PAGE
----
Is High Cholesterol Genetic?

Is High Cholesterol Genetic?

High cholesterol is a common and potentially serious health problem that affects millions of Americans. According to the Centers for Disease Control and Prevention (CDC), over 90 million adults have high cholesterol levels. Approximately 7% of American children and teenagers between the ages of 6 and 19 also suffer from high cholesterol levels.

Knowing your individual risk for developing high cholesterol can help you to take the appropriate preventive measures to maintain healthy cholesterol levels, before it can threaten your health.

At Midwest Regional Health Services, our team of primary care doctors and specialists offer a range of preventive, diagnostic, and treatment services at our office in Omaha, Nebraska.

Is high cholesterol genetic?

Several factors can contribute to high cholesterol, one of which is genetics. While some people have a family history and genetic predisposition to developing high cholesterol, many others develop it from eating a diet high in saturated fats and cholesterol, as well as from other lifestyle factors.

Genetic high cholesterol (a medical condition known as familial hypercholesterolemia) is much less common than forms of high cholesterol caused by dietary and lifestyle factors. In addition to familial hypercholesterolemia, other health factors like obesity, which can also run in families, can increase your risk of developing high cholesterol.

Here are some of the most common factors (in addition to genetics) that can increase your risk of developing high cholesterol:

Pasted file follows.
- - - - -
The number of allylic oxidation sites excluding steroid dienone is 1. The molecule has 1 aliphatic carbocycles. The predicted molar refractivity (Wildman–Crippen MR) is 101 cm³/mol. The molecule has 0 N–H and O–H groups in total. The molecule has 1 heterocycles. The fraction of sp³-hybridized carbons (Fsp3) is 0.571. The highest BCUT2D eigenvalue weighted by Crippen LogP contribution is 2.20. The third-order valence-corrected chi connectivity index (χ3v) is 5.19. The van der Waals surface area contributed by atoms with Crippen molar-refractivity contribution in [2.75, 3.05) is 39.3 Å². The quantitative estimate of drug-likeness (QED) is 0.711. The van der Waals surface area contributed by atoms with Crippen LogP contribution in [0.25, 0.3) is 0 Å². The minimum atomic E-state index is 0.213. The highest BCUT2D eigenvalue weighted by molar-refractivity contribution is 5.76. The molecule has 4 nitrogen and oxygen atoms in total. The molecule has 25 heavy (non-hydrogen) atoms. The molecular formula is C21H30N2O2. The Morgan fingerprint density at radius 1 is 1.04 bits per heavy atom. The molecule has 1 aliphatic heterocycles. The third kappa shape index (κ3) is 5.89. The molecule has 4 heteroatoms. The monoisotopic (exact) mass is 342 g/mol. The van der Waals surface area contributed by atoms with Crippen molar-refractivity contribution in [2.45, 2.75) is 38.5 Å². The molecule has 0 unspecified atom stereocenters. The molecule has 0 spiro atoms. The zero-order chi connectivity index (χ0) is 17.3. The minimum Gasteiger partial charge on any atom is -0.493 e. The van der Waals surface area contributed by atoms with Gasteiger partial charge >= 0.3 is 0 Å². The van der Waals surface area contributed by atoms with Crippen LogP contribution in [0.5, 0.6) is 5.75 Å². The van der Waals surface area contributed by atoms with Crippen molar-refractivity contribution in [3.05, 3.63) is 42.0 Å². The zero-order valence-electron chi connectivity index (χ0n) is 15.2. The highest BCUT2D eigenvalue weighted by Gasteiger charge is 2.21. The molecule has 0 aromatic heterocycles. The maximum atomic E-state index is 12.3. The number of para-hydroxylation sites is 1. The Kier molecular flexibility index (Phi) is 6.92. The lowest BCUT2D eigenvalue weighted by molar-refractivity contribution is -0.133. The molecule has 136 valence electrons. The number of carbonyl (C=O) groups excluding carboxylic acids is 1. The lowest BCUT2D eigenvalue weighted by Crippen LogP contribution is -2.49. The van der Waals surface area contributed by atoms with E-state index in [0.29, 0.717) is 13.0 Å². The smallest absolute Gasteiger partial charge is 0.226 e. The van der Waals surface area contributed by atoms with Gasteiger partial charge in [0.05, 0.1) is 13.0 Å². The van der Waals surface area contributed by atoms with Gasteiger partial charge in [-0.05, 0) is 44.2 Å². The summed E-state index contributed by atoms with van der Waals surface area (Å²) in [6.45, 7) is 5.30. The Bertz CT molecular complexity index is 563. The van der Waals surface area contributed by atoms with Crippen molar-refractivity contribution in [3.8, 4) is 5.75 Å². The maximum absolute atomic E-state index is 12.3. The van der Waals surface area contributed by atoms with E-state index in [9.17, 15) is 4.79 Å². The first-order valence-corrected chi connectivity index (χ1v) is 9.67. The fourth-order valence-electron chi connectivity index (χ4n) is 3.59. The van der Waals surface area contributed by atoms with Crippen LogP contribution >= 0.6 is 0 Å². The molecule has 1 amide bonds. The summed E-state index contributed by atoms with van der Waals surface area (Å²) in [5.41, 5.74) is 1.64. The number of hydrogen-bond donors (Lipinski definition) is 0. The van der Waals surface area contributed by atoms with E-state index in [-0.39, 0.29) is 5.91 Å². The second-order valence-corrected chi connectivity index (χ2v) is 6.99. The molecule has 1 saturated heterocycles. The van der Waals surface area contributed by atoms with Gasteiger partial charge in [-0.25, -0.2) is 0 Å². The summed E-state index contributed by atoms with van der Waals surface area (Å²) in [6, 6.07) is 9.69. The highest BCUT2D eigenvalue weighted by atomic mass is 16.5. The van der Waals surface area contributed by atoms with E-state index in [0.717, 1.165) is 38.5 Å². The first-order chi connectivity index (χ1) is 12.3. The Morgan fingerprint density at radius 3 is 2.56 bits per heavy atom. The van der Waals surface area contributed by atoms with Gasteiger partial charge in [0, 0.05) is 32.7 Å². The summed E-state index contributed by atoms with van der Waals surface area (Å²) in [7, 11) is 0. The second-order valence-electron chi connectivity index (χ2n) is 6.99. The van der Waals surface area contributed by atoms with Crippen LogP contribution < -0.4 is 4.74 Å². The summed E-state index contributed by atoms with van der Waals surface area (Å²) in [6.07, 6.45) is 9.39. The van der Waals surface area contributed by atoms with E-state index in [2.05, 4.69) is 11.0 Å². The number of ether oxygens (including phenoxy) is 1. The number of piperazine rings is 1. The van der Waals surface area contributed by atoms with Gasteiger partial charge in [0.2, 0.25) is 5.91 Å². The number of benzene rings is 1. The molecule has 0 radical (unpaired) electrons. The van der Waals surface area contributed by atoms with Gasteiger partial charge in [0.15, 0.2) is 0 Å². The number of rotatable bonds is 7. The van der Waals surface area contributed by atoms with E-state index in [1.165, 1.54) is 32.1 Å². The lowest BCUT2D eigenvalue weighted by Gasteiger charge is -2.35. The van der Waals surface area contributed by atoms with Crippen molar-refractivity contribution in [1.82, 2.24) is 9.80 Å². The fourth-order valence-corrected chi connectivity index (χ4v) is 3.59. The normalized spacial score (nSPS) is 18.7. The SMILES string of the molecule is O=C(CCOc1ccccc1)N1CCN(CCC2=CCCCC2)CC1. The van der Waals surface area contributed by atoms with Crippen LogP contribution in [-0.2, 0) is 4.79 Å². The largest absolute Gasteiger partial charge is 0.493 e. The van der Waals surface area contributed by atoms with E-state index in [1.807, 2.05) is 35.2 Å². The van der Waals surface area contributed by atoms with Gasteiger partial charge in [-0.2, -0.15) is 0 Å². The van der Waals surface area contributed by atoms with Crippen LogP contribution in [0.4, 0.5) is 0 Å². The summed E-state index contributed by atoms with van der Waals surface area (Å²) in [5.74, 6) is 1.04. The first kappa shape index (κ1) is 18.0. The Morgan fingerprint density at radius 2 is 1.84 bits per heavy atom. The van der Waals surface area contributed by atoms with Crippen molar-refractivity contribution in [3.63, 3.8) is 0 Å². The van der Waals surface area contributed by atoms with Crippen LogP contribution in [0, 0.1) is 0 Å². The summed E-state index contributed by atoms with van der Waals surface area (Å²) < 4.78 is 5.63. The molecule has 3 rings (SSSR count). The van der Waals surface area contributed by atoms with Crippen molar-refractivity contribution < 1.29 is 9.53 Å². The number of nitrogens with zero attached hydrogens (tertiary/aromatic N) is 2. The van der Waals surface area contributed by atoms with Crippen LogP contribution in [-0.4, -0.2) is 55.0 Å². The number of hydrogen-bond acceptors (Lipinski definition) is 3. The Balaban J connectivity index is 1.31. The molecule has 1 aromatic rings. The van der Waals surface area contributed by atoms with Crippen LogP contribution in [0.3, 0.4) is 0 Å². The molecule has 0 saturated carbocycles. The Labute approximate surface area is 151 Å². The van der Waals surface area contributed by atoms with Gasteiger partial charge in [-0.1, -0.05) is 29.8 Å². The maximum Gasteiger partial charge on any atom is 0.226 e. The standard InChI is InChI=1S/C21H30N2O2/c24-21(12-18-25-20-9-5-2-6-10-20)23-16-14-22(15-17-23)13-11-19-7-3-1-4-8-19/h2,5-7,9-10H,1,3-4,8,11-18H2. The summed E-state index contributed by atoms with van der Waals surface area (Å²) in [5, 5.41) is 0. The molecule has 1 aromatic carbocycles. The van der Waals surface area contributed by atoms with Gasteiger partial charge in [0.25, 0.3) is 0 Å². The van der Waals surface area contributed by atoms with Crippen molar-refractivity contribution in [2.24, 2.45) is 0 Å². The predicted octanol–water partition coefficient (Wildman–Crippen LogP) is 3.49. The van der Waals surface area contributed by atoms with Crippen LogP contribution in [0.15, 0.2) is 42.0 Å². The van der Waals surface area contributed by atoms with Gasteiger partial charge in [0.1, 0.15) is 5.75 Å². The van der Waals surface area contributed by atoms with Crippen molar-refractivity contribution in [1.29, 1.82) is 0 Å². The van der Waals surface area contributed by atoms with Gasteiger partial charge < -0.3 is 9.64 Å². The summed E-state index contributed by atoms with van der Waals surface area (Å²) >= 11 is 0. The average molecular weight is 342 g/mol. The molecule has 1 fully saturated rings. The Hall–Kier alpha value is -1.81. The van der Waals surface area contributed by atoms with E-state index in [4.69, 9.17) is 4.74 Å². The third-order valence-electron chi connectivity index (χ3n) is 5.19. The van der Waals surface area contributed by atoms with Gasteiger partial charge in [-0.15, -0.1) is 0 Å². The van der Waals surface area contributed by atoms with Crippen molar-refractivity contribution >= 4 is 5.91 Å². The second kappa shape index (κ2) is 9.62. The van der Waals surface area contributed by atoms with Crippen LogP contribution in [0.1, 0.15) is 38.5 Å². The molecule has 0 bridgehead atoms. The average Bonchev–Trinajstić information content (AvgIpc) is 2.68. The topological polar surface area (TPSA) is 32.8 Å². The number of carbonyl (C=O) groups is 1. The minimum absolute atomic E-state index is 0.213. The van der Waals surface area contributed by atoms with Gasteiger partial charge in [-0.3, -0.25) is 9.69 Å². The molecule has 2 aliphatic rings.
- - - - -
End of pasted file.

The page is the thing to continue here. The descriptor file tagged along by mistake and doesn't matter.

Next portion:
In some cases, the medications used to treat other health problems like high blood pressure, heart disease, and inflammation can also affect cholesterol levels (by either increasing “bad” LDL cholesterol or lowering “good” HDL cholesterol levels).

Is high cholesterol preventable?

Many of the factors that increase the risk of developing high cholesterol are related to your diet and lifestyle, so there are several things you can do to help manage your risk and keep your cholesterol levels within a healthy range. 

Eating a healthy and well-balanced diet low in saturated fats with sufficient vegetables and fruit, and maintaining a healthy weight are the first steps in managing your cholesterol levels and risk of other common health problems. Lifestyle factors like getting enough exercise, avoiding tobacco, and drinking alcohol in moderation are also within your control. 

While anyone can develop high cholesterol, the risk does increase with age, and it’s more common among people over 40. Since high cholesterol doesn’t have symptoms, many people are unaware of their cholesterol levels until they get a blood test or have a health problem. 

An annual physical is the best thing you can do to monitor your cholesterol levels and other health markers, which allows our team to catch and treat health problems as early as possible.

For more information about how to understand and manage your risk of high cholesterol and other health problems, contact us today to schedule an appointment with one of our primary care providers.

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